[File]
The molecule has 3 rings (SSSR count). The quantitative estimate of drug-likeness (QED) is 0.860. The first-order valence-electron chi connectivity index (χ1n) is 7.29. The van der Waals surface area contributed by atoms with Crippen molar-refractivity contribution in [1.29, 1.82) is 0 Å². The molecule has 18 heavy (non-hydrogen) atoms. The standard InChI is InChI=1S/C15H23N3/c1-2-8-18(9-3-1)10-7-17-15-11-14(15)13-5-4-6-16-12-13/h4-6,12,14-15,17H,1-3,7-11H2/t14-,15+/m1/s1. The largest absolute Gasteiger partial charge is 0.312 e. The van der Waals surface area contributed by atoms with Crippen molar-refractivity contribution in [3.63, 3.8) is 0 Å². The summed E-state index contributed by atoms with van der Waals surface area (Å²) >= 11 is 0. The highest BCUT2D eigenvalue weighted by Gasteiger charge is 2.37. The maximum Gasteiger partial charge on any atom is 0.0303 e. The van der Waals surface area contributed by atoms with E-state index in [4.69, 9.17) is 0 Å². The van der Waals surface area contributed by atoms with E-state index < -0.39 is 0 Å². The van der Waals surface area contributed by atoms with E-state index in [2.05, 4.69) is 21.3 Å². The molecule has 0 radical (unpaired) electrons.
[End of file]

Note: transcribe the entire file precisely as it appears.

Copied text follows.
The molecule has 3 rings (SSSR count). The quantitative estimate of drug-likeness (QED) is 0.860. The first-order valence-electron chi connectivity index (χ1n) is 7.29. The van der Waals surface area contributed by atoms with Crippen molar-refractivity contribution in [1.29, 1.82) is 0 Å². The molecule has 18 heavy (non-hydrogen) atoms. The standard InChI is InChI=1S/C15H23N3/c1-2-8-18(9-3-1)10-7-17-15-11-14(15)13-5-4-6-16-12-13/h4-6,12,14-15,17H,1-3,7-11H2/t14-,15+/m1/s1. The largest absolute Gasteiger partial charge is 0.312 e. The van der Waals surface area contributed by atoms with Crippen molar-refractivity contribution in [3.63, 3.8) is 0 Å². The summed E-state index contributed by atoms with van der Waals surface area (Å²) >= 11 is 0. The highest BCUT2D eigenvalue weighted by Gasteiger charge is 2.37. The maximum Gasteiger partial charge on any atom is 0.0303 e. The van der Waals surface area contributed by atoms with E-state index in [4.69, 9.17) is 0 Å². The van der Waals surface area contributed by atoms with E-state index < -0.39 is 0 Å². The van der Waals surface area contributed by atoms with E-state index in [2.05, 4.69) is 21.3 Å². The molecule has 0 radical (unpaired) electrons.